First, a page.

10.1 — Introduction to program-defined (user-defined) types

Because fundamental types are defined as part of the core C++ language, they are available for immediate use. For example, if we want to define a variable with a type of int or double, we can just do so:

int x; // define variable of fundamental type 'int'
double d; // define variable of fundamental type 'double'

This is also true for the compound types that are simple extensions of fundamental types (including functions, pointers, references, and arrays):

void fcn(int) {}; // define a function of type void()(int)
int* ptr; // define variable of compound type 'pointer to int'
int& ref; // define variable of compound type 'reference to int'
int arr[5]; // define an array of 5 integers of type int[5] (we'll cover this in a future chapter)

This works because the C++ language already knows what the type names (and symbols) for these types mean -- we do not need to provide or import any definitions.

However, consider the case of a type alias (introduced in lesson 8.6 -- Typedefs and type aliases), which allows us to define a new name for an existing type. Because a type alias introduces a new identifier into the program, a type alias must be defined before it can be used:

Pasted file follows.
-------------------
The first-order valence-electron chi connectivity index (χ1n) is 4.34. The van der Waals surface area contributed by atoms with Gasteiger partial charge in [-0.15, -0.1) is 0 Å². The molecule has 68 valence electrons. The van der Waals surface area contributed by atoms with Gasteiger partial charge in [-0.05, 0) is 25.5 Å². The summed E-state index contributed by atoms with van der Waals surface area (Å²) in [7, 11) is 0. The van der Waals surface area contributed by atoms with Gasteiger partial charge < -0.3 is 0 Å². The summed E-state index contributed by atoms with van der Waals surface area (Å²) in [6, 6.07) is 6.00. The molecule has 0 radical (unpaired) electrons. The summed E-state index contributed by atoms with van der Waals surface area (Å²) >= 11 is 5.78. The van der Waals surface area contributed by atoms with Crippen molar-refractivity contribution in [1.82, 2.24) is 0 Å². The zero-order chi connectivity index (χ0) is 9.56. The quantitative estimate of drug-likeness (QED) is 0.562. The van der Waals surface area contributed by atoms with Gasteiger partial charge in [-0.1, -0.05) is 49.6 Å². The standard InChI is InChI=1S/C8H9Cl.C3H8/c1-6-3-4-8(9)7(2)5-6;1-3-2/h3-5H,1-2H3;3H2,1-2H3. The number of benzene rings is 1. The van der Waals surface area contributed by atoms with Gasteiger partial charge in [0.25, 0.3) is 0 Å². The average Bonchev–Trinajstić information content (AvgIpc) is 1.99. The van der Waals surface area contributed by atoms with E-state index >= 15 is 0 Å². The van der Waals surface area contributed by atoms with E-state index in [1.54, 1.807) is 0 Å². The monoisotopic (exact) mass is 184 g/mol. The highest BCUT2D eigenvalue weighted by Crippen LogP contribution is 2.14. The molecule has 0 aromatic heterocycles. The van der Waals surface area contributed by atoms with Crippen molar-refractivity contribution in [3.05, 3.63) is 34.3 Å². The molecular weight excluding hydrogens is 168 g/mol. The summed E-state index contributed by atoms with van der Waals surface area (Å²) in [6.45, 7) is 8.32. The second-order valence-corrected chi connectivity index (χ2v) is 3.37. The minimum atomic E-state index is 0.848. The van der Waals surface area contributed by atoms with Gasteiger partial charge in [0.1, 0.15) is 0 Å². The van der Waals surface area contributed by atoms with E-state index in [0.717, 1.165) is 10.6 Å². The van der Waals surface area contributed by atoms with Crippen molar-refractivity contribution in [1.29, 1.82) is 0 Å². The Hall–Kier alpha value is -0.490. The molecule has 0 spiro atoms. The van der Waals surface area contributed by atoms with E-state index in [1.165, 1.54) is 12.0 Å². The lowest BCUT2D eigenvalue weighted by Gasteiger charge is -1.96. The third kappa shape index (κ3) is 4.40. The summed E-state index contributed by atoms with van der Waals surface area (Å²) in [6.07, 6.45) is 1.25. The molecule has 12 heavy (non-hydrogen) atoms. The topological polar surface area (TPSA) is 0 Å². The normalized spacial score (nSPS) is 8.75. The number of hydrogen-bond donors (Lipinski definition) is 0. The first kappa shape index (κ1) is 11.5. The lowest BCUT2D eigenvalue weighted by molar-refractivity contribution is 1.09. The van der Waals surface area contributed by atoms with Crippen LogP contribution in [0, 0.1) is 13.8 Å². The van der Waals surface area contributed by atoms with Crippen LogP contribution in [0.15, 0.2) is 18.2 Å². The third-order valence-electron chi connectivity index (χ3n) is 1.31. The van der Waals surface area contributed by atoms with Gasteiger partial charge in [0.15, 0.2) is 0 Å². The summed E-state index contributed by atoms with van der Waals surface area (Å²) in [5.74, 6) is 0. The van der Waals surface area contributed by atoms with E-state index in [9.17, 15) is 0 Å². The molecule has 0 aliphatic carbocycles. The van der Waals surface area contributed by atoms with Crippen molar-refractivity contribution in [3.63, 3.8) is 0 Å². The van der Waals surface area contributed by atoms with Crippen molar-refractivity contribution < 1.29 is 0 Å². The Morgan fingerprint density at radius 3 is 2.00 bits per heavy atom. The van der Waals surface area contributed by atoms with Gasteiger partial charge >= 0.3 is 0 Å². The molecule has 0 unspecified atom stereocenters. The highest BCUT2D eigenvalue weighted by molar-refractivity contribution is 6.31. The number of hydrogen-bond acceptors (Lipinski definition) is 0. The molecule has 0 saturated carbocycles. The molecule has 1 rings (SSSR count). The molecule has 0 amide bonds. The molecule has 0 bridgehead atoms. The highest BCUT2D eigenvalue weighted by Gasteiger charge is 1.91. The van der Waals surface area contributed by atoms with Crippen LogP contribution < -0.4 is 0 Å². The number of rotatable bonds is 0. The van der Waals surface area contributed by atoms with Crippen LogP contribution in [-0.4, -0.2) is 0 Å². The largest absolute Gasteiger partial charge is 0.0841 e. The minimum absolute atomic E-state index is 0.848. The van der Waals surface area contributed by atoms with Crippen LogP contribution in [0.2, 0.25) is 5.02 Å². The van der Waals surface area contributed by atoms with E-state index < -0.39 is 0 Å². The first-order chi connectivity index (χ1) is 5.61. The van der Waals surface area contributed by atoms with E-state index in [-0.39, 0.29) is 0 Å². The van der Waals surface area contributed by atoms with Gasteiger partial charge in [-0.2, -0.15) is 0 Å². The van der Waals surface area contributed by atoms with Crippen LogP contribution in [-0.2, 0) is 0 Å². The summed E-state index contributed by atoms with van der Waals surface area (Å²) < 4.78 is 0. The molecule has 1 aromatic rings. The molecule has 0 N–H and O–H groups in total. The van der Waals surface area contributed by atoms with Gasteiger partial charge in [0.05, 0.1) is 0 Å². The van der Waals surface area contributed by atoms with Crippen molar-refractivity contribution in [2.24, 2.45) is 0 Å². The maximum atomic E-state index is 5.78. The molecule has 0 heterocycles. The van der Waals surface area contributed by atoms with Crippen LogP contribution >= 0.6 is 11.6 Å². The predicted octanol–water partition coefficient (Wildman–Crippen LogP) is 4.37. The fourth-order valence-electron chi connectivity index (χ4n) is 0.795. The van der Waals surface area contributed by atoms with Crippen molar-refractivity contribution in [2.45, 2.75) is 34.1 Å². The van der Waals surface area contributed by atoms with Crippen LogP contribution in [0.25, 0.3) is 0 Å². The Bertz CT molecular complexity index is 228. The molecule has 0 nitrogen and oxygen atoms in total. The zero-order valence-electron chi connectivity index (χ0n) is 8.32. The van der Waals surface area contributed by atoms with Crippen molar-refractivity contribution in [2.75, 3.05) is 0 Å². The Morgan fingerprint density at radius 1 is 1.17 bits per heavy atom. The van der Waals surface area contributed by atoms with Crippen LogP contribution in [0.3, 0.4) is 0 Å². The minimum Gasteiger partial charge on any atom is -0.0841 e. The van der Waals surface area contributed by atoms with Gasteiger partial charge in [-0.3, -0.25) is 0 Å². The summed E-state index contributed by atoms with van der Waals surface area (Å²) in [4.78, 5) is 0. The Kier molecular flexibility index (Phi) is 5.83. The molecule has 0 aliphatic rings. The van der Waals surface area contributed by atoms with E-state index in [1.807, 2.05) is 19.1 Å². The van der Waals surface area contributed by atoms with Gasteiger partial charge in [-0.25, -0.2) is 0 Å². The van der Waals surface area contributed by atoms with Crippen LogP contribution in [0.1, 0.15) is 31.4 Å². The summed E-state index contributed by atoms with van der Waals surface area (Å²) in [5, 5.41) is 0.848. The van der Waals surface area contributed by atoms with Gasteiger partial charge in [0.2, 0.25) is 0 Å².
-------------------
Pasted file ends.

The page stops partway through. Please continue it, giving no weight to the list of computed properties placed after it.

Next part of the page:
#include <iostream>

using length = int; // define a type alias with identifier 'length'

int main()
{
    length x { 5 }; // we can use 'length' here since we defined it above
    std::cout << x;

    return 0;
}

If we were to omit the definition of length, the compiler wouldn’t know what a length is, and would complain when we try to define a variable using that type. The definition for length doesn’t create an object -- it just tells the compiler what a length is so it can be used later.

What are user-defined / program-defined types?

Back in the introduction to the previous chapter (9.1 -- Introduction to compound data types), we introduced the challenge of wanting to store a fraction, which has a numerator and denominator that are conceptually linked together. In that lesson, we discussed some of the challenges with using two separate integers to store a fraction’s numerator and denominator independently.

If C++ had a built-in fraction type, that would have been perfect -- but it doesn’t. And there are hundreds of other potentially useful types that C++ doesn’t include because it’s just not possible to anticipate everything that someone might need (let alone implement and test those things).

Instead, C++ solves for such problems in a different way: by allowing us to create entirely new, custom types for use in our programs! Such types are often called user-defined types (though we think the term program-defined types is better -- we’ll discuss the difference later in this lesson). C++ has two categories of compound types that allow for this: the enumerated types (including unscoped and scoped enumerations), and the class types (including structs, classes, and unions).

Defining program-defined types

Just like type aliases, program-defined types must also be defined before they can be used. The definition for a program-defined type is called a type definition.